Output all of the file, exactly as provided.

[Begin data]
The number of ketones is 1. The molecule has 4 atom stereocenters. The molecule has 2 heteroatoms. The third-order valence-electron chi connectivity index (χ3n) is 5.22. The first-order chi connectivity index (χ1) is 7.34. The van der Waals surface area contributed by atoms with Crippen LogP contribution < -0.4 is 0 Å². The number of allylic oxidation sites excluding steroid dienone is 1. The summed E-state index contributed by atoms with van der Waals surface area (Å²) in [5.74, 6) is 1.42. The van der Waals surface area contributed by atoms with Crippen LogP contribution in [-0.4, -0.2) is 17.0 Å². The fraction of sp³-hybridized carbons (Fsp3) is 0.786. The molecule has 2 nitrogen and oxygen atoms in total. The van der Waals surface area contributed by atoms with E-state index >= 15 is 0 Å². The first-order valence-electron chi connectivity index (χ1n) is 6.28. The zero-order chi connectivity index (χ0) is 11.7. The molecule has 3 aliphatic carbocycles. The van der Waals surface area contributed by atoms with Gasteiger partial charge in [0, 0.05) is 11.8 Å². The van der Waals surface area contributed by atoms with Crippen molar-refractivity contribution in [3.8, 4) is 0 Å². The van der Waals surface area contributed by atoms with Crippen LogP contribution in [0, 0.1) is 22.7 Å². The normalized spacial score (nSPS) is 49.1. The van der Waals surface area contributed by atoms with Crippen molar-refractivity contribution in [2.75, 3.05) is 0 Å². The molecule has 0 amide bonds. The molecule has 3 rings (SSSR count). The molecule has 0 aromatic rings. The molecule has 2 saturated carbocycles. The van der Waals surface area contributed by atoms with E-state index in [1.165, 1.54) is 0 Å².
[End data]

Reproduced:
The number of ketones is 1. The molecule has 4 atom stereocenters. The molecule has 2 heteroatoms. The third-order valence-electron chi connectivity index (χ3n) is 5.22. The first-order chi connectivity index (χ1) is 7.34. The van der Waals surface area contributed by atoms with Crippen LogP contribution < -0.4 is 0 Å². The number of allylic oxidation sites excluding steroid dienone is 1. The summed E-state index contributed by atoms with van der Waals surface area (Å²) in [5.74, 6) is 1.42. The van der Waals surface area contributed by atoms with Crippen LogP contribution in [-0.4, -0.2) is 17.0 Å². The fraction of sp³-hybridized carbons (Fsp3) is 0.786. The molecule has 2 nitrogen and oxygen atoms in total. The van der Waals surface area contributed by atoms with E-state index >= 15 is 0 Å². The first-order valence-electron chi connectivity index (χ1n) is 6.28. The zero-order chi connectivity index (χ0) is 11.7. The molecule has 3 aliphatic carbocycles. The van der Waals surface area contributed by atoms with Gasteiger partial charge in [0, 0.05) is 11.8 Å². The van der Waals surface area contributed by atoms with Crippen molar-refractivity contribution in [3.8, 4) is 0 Å². The van der Waals surface area contributed by atoms with Crippen LogP contribution in [0, 0.1) is 22.7 Å². The normalized spacial score (nSPS) is 49.1. The van der Waals surface area contributed by atoms with Crippen molar-refractivity contribution in [2.75, 3.05) is 0 Å². The molecule has 0 amide bonds. The molecule has 3 rings (SSSR count). The molecule has 0 aromatic rings. The molecule has 2 saturated carbocycles. The van der Waals surface area contributed by atoms with E-state index in [1.165, 1.54) is 0 Å².